It also has the smaller tripod fittings, there's even a tiny grub screw to stop the adapters from working loose (talk about attention to detail). I'll try to get a few photos later as it seems to be something a bit unusual.

    As for price, it seems that you will always pay about the same amount for a quality item. I found a scan of a 1980s Argos catalogue a while ago with a kit of a Pentax ME Super, Pentax-A 50mm f1.7, AF200s flashgun and gadget bag for £189. In real terms that's probably what you'd pay now for a consumer DSLR.
     
    Last edited by a moderator: Sep 22, 2012
  15. Peltigera

    Peltigera Member

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    "It also has the smaller tripod fittings, there's even a tiny grub screw to stop the adapters from working loose"

    Just had a look at my Nettar tripod bushes - never noticed the grub screw before.
     
  16. PentaxBronica

    PentaxBronica Member

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    A couple of quick shots of the camera. I still need to take the top off the brilliant finder and have another go at cleaning the mirror (it looks like rust but may just be very stubborn gunge).
     

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  17. Peltigera

    Peltigera Member

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    It will be rust in the brilliant finder. They seemed to chrome plate straight onto steel. I have certainly never managed to get one into a useable state.
     
  18. Ian Grant

    Ian Grant Subscriber

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    Chip proof black nail polish is good for touching up the paintwork :D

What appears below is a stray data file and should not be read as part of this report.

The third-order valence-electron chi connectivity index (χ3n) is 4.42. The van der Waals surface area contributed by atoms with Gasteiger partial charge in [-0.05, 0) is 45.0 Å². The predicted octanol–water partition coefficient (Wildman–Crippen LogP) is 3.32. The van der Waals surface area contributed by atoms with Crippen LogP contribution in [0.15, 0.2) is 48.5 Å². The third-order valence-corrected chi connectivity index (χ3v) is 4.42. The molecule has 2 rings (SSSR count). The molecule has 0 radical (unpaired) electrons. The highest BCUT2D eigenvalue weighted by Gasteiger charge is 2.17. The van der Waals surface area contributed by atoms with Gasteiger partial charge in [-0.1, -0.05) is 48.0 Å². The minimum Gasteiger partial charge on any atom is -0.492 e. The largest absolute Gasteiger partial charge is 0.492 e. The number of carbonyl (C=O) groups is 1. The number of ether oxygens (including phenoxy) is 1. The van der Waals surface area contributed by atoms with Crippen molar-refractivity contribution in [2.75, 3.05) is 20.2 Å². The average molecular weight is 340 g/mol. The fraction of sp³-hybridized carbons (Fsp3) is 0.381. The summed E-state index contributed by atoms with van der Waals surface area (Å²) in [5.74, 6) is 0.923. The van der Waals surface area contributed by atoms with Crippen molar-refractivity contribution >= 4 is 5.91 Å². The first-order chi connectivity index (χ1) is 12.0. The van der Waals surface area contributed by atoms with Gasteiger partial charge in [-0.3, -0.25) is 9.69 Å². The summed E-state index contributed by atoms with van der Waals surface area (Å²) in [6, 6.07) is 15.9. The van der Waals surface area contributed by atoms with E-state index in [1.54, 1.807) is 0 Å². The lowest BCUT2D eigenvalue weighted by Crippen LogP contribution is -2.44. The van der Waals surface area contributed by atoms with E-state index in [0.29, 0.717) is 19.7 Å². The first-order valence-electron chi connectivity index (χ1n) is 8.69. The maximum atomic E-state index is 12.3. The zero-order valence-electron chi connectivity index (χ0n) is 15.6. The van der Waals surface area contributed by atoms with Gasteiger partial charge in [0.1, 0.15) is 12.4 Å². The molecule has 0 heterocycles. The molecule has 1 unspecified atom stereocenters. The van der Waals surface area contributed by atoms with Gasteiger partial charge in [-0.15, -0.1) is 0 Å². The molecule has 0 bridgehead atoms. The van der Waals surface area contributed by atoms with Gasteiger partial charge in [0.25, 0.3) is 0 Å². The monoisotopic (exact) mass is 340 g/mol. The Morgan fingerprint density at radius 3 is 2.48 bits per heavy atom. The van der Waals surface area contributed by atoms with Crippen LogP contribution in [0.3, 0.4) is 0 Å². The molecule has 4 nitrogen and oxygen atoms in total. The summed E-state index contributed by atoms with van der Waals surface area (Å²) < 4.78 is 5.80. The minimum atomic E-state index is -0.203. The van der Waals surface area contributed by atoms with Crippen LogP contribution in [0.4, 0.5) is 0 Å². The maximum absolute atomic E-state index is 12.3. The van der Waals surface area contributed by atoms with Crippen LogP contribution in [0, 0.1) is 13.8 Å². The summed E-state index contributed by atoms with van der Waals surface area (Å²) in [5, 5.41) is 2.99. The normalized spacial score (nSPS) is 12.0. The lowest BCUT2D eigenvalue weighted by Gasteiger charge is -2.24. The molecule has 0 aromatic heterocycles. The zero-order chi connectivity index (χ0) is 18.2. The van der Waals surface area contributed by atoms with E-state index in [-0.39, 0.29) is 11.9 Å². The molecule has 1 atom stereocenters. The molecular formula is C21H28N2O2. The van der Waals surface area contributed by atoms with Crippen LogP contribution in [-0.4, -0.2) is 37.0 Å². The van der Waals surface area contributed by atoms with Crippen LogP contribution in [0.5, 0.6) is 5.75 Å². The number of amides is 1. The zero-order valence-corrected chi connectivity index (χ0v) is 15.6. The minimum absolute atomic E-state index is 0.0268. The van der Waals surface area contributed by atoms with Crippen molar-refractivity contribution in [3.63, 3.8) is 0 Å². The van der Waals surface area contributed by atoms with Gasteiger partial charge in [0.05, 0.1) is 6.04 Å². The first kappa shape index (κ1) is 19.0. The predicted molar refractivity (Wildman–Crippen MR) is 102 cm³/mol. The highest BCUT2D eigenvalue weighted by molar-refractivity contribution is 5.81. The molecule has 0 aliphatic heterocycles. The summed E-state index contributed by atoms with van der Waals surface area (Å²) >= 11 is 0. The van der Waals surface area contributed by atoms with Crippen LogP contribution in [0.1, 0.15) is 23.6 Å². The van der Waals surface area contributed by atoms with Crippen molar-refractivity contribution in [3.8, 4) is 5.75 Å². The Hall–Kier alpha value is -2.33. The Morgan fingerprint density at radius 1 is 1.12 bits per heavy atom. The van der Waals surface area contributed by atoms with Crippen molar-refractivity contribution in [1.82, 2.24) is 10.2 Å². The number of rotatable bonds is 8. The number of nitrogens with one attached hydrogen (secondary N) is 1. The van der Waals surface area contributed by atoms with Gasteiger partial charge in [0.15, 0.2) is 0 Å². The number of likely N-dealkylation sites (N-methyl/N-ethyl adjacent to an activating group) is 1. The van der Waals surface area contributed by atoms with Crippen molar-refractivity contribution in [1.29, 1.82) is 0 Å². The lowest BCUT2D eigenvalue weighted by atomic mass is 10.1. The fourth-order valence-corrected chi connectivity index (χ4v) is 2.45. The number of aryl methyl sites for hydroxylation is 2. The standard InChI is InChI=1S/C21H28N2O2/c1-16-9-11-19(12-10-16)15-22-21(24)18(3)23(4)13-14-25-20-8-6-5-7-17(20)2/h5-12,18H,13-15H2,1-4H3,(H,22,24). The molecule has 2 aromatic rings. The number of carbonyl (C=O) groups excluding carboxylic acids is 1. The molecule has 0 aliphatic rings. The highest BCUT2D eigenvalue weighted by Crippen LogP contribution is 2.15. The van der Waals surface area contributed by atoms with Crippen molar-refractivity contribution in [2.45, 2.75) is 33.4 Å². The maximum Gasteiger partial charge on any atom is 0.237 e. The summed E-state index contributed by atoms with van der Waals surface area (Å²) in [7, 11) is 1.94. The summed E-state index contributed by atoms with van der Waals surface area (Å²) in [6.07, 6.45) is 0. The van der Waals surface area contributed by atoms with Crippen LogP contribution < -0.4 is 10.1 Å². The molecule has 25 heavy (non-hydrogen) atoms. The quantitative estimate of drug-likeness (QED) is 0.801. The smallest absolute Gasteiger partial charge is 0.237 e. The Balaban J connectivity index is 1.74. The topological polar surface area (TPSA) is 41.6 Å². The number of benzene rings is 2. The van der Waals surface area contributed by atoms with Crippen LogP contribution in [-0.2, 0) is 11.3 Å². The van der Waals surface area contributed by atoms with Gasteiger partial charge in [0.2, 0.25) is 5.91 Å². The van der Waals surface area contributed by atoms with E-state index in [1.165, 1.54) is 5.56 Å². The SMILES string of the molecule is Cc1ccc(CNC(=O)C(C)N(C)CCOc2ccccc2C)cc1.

Ian
     
  19. PentaxBronica

    PentaxBronica Member

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    Well, I improved it a bit with a cotton bud soaked in lighter fuel (which made the rust spots smaller). I suspect a previous owner wasn't so careful while cleaning as a load of scratches appeared under the muck. It's usable but really just gives you a vague idea of what you're pointing at - not quite as good as the WLF or prism finders on my Bronicas!

    I'll have to try the nail varnish, I wasn't really planning to tidy the paintwork up but if it's that simple...
     
  20. PentaxBronica

    PentaxBronica Member

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    Thread resurrection time!

    I recently showed the Ikomat to a friend who commented that the leather bellows seemed a bit dry. Does anyone have any recommendations for a treatment to keep them healthy? I have some leather wipes (intended to be used on a sofa) and some saddle soap aerosol foam to hand which work on leather camera cases, but obviously this is a bit different.

    The original cable release has also expired, thanks to the cloth covering finally breaking where it was crimped into the metal end piece (it was hanging by a few threads, which snapped on about the third use). This means that if you try to use the cable it just stretches the spring around the wire core rather than pressing the shutter. I have a couple of standard cable releases which fit the socket, but would obviously like to repair the original. Has anyone managed this?
     
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  21. PentaxBronica

    PentaxBronica Member

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    Interesting! Thanks, I'll see what I can dig up with beeswax in. The wipes I have for the sofa would probably be pretty effective as they'll get into all the odd corners without any risk of smearing polish everywhere.